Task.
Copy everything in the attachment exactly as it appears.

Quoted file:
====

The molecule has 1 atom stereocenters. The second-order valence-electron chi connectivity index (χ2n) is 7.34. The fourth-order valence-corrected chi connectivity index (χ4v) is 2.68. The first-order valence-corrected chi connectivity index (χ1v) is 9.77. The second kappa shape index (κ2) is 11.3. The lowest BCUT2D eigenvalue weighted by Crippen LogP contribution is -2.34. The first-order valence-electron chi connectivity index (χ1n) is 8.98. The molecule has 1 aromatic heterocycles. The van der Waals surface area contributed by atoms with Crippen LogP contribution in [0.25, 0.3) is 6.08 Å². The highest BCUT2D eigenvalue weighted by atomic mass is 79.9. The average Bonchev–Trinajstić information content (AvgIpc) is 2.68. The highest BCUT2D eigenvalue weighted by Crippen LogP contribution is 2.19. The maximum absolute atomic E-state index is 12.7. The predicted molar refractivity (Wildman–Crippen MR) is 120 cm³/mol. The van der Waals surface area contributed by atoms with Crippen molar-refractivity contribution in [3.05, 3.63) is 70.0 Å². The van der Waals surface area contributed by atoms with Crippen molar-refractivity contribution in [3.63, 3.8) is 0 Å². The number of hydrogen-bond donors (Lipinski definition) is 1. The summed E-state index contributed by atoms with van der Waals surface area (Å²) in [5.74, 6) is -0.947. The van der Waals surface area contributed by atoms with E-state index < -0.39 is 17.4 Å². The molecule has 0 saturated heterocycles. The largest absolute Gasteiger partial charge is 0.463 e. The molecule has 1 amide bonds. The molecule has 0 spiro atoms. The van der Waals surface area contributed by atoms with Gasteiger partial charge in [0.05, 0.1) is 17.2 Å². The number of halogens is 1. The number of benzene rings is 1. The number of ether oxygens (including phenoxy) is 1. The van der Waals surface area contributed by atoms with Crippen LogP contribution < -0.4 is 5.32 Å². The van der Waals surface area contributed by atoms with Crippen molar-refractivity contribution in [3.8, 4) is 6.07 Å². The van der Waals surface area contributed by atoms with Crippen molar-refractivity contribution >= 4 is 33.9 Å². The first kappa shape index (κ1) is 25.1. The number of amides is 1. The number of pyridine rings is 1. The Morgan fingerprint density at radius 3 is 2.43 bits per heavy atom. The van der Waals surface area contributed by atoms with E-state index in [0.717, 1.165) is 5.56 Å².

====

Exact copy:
The molecule has 1 atom stereocenters. The second-order valence-electron chi connectivity index (χ2n) is 7.34. The fourth-order valence-corrected chi connectivity index (χ4v) is 2.68. The first-order valence-corrected chi connectivity index (χ1v) is 9.77. The second kappa shape index (κ2) is 11.3. The lowest BCUT2D eigenvalue weighted by Crippen LogP contribution is -2.34. The first-order valence-electron chi connectivity index (χ1n) is 8.98. The molecule has 1 aromatic heterocycles. The van der Waals surface area contributed by atoms with Crippen LogP contribution in [0.25, 0.3) is 6.08 Å². The highest BCUT2D eigenvalue weighted by atomic mass is 79.9. The average Bonchev–Trinajstić information content (AvgIpc) is 2.68. The highest BCUT2D eigenvalue weighted by Crippen LogP contribution is 2.19. The maximum absolute atomic E-state index is 12.7. The predicted molar refractivity (Wildman–Crippen MR) is 120 cm³/mol. The van der Waals surface area contributed by atoms with Crippen molar-refractivity contribution in [3.05, 3.63) is 70.0 Å². The van der Waals surface area contributed by atoms with Crippen molar-refractivity contribution in [3.63, 3.8) is 0 Å². The number of hydrogen-bond donors (Lipinski definition) is 1. The summed E-state index contributed by atoms with van der Waals surface area (Å²) in [5.74, 6) is -0.947. The van der Waals surface area contributed by atoms with E-state index < -0.39 is 17.4 Å². The molecule has 0 saturated heterocycles. The largest absolute Gasteiger partial charge is 0.463 e. The molecule has 1 amide bonds. The molecule has 0 spiro atoms. The van der Waals surface area contributed by atoms with Gasteiger partial charge in [0.05, 0.1) is 17.2 Å². The number of halogens is 1. The number of benzene rings is 1. The number of ether oxygens (including phenoxy) is 1. The van der Waals surface area contributed by atoms with Crippen LogP contribution < -0.4 is 5.32 Å². The van der Waals surface area contributed by atoms with Crippen molar-refractivity contribution in [3.8, 4) is 6.07 Å². The van der Waals surface area contributed by atoms with Crippen molar-refractivity contribution >= 4 is 33.9 Å². The first kappa shape index (κ1) is 25.1. The number of amides is 1. The number of pyridine rings is 1. The Morgan fingerprint density at radius 3 is 2.43 bits per heavy atom. The van der Waals surface area contributed by atoms with E-state index in [0.717, 1.165) is 5.56 Å².